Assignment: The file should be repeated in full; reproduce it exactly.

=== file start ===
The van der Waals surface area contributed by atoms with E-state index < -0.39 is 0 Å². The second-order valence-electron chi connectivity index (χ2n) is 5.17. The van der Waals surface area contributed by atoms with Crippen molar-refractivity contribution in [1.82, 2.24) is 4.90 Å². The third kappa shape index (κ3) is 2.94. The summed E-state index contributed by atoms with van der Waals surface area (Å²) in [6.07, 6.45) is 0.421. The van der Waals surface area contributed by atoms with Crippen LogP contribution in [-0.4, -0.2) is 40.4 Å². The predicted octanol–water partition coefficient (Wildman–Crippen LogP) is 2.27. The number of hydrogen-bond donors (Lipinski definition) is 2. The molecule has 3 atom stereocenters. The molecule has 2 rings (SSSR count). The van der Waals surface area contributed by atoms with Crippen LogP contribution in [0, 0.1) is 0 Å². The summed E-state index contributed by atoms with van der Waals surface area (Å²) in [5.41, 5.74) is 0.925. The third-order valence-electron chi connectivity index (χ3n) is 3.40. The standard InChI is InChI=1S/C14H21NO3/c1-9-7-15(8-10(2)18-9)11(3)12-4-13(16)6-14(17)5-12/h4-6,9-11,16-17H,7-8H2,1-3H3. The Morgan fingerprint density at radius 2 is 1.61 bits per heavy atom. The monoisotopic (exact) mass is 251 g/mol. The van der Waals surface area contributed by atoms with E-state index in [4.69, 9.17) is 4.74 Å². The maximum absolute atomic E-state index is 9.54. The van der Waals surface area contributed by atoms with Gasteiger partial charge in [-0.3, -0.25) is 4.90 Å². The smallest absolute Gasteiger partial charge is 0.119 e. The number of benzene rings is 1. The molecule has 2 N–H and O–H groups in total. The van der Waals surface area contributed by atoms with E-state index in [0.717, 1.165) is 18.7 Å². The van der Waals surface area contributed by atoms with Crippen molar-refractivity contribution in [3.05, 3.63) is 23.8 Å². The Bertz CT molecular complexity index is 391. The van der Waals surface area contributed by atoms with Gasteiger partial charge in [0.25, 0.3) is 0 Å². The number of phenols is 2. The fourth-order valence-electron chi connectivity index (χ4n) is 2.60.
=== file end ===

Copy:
The van der Waals surface area contributed by atoms with E-state index < -0.39 is 0 Å². The second-order valence-electron chi connectivity index (χ2n) is 5.17. The van der Waals surface area contributed by atoms with Crippen molar-refractivity contribution in [1.82, 2.24) is 4.90 Å². The third kappa shape index (κ3) is 2.94. The summed E-state index contributed by atoms with van der Waals surface area (Å²) in [6.07, 6.45) is 0.421. The van der Waals surface area contributed by atoms with Crippen LogP contribution in [-0.4, -0.2) is 40.4 Å². The predicted octanol–water partition coefficient (Wildman–Crippen LogP) is 2.27. The number of hydrogen-bond donors (Lipinski definition) is 2. The molecule has 3 atom stereocenters. The molecule has 2 rings (SSSR count). The van der Waals surface area contributed by atoms with Crippen LogP contribution in [0, 0.1) is 0 Å². The summed E-state index contributed by atoms with van der Waals surface area (Å²) in [5.41, 5.74) is 0.925. The third-order valence-electron chi connectivity index (χ3n) is 3.40. The standard InChI is InChI=1S/C14H21NO3/c1-9-7-15(8-10(2)18-9)11(3)12-4-13(16)6-14(17)5-12/h4-6,9-11,16-17H,7-8H2,1-3H3. The Morgan fingerprint density at radius 2 is 1.61 bits per heavy atom. The monoisotopic (exact) mass is 251 g/mol. The van der Waals surface area contributed by atoms with E-state index in [4.69, 9.17) is 4.74 Å². The maximum absolute atomic E-state index is 9.54. The van der Waals surface area contributed by atoms with Gasteiger partial charge in [-0.3, -0.25) is 4.90 Å². The smallest absolute Gasteiger partial charge is 0.119 e. The number of benzene rings is 1. The molecule has 2 N–H and O–H groups in total. The van der Waals surface area contributed by atoms with E-state index in [0.717, 1.165) is 18.7 Å². The van der Waals surface area contributed by atoms with Crippen molar-refractivity contribution in [3.05, 3.63) is 23.8 Å². The Bertz CT molecular complexity index is 391. The van der Waals surface area contributed by atoms with Gasteiger partial charge in [0.25, 0.3) is 0 Å². The number of phenols is 2. The fourth-order valence-electron chi connectivity index (χ4n) is 2.60.